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Surviving a swim across the Dead Sea

Swimmers from around the globe become first to cross the world's saltiest body of water.


November 16, 2016 | Latest Photo Prev Next
The swimmers were equipped with special masks due to the water's high salinity.The swimmers were equipped with special masks due to the water's high salinity.Photo: Gali Tibbon/AFP/Getty Images
November 16, 2016 | Latest Photo

Around 30 swimmers from around the world made history yesterday by becoming the first people to swim across the entire Dead Sea.

While the swim is only about 11 miles long, the dense salt content of the water makes it slow going and nearly impossible to swim normally. Think of it more as a crawl. The entire crossing took seven hours to complete.

A woman taking part in the swim from Jordan to Israel gives the thumbs up upon her departure.A woman taking part in the swim from Jordan to Israel gives the thumbs up upon her departure. (Photo: Gali Tibbon/AFP/Getty Images)

"I know it's absolutely crazy, but at my time of life, what a fantastic thing to do," said 62-year-old Jackie Kobell, a Brit who previously swam across the English Channel. She participated in the Nov. 15 event in Israel. "It's so historic and iconic and it's a swim that's never been done before."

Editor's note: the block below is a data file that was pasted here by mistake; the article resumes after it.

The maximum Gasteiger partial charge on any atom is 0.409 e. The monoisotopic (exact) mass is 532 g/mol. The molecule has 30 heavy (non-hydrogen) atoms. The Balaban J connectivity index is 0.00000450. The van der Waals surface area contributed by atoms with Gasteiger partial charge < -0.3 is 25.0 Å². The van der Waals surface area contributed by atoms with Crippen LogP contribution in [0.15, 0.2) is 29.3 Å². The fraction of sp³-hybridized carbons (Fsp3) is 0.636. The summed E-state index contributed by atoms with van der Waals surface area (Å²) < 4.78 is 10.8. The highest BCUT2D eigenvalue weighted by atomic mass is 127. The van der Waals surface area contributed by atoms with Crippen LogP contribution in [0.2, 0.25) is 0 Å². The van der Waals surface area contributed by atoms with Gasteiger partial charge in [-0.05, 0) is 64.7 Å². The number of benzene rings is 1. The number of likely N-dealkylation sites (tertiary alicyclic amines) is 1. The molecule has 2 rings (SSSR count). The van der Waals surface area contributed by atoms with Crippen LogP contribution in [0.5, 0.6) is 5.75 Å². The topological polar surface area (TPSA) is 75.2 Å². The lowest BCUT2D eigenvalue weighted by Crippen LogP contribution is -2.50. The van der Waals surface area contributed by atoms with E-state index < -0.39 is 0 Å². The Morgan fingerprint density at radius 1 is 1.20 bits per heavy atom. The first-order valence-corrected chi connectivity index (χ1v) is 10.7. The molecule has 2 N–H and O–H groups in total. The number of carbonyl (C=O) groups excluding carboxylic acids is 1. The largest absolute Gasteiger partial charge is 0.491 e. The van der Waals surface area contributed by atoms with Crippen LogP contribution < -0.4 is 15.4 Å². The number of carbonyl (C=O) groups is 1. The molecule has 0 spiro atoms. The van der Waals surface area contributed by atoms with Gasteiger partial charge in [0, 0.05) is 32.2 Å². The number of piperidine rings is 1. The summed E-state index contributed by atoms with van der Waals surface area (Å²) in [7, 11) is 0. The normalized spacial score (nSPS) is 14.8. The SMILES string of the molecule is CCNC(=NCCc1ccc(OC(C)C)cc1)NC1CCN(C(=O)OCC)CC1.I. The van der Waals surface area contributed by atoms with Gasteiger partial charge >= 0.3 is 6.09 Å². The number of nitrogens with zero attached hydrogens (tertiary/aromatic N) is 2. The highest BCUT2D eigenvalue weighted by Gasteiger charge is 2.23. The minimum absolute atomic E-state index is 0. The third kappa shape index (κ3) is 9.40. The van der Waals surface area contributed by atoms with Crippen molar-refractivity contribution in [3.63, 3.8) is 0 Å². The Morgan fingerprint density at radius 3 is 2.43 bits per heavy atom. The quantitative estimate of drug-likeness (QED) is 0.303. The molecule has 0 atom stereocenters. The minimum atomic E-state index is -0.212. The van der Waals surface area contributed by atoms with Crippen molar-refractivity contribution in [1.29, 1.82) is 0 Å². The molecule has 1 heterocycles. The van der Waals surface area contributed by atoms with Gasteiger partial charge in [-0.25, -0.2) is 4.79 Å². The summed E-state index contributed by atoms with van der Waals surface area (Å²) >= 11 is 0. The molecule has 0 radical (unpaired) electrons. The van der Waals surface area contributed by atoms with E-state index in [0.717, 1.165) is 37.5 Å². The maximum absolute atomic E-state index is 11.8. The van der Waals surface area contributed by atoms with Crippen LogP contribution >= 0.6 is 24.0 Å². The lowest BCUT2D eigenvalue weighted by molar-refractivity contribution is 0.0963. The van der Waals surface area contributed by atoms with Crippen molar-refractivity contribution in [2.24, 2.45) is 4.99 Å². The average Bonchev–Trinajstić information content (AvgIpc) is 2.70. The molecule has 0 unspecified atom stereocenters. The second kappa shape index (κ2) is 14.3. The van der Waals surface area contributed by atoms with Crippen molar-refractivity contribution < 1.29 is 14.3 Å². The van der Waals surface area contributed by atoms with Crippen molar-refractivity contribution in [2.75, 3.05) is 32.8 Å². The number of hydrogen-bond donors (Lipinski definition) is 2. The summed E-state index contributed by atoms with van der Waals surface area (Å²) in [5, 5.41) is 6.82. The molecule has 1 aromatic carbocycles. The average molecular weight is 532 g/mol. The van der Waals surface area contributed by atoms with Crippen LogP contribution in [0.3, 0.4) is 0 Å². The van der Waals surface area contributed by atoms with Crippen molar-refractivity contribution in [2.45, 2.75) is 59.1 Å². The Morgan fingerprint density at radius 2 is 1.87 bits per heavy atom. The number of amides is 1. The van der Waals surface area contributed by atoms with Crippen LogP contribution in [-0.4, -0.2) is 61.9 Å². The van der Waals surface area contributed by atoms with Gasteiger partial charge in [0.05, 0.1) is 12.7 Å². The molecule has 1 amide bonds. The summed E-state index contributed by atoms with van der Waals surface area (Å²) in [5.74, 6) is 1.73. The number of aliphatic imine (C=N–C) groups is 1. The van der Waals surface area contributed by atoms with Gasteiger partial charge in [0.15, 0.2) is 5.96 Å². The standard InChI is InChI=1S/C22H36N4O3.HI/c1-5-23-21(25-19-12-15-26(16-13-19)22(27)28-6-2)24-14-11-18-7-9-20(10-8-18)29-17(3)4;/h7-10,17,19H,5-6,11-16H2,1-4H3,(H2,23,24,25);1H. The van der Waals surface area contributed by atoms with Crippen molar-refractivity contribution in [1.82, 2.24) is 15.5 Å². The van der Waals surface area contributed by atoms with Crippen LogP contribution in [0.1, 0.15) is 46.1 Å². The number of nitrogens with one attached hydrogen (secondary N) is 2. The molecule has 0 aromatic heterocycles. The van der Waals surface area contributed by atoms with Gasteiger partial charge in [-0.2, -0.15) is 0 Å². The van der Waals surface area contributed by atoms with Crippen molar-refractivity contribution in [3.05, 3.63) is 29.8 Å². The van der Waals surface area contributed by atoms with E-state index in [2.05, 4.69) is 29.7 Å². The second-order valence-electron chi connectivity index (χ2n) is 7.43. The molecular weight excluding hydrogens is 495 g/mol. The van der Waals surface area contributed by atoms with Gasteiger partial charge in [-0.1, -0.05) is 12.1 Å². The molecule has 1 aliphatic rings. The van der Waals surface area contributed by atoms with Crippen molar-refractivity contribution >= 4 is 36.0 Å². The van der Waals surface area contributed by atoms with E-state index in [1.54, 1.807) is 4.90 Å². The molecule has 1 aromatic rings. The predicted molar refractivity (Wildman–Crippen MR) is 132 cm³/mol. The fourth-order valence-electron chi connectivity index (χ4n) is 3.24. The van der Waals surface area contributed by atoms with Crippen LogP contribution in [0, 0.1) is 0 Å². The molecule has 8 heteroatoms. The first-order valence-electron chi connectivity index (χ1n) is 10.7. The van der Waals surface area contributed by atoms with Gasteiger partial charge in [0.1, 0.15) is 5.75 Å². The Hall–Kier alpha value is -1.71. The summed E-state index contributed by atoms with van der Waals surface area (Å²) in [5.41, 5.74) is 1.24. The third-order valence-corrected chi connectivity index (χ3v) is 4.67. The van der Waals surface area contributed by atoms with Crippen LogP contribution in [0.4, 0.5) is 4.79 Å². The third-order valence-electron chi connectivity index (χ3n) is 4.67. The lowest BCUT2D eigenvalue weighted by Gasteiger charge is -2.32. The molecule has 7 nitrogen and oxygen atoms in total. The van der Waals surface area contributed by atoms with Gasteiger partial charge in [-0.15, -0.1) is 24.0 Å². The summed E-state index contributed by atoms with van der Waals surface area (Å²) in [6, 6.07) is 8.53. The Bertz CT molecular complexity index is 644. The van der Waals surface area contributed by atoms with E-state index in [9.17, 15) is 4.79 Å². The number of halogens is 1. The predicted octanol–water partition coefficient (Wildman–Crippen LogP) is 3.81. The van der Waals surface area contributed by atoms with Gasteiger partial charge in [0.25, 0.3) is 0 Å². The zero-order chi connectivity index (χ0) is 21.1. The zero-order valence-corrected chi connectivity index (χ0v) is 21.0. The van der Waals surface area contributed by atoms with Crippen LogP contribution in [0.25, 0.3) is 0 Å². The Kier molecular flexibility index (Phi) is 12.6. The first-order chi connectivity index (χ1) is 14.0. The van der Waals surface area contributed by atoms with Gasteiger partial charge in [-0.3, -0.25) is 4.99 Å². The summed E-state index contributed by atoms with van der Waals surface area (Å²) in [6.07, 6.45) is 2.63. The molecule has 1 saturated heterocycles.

The swimmers were equipped with special masks due to the water's high salinity. The salt water also makes it easy to float, which allowed participants to easily pause for breaks to rest and eat – some munched down on bread with tahini and honey.

A woman stretches while floating during a break from the swim.A woman stretches while floating during a break from the swim. (Photo: Gali Tibbon/AFP/Getty Images)

The swim was organized by a nonprofit group called EcoPeace to help raise awareness of various environmental challenges impacting the Dead Sea, which is shrinking by about 3 feet each year.

“This was a challenge, not a race,” said Jean Craven, founder of a South African charity that participates in open-water swims around the world to raise money for children’s causes. “It was really great to see the camaraderie, you know, everyone trying to bring the slowest swimmers along with them.”

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The Dead Sea, the lowest place on the planet and one of the saltiest bodies of water in the world, is certainly a unique locale. It's been an object of awe, a source for beauty products and has been hailed for its medicinal properties. Earlier this year, renowned Israeli sculptor Sigalit Landau made international headlines when she submerged a black gown in the Dead Sea for three months to let the salt build up on it, creating an amazing finished product.

Professional swimmers weren’t the only ones at the Dead Sea recently. On a trip to Israel last week, American actress Hayden Panettiere (from the TV shows “Heroes” and “Nashville”) took a dip in the Dead Sea in a crimson red bathing suit. The 27-year-old New York native said that, hands down, it was “one of the most incredible things I’ve ever done.”


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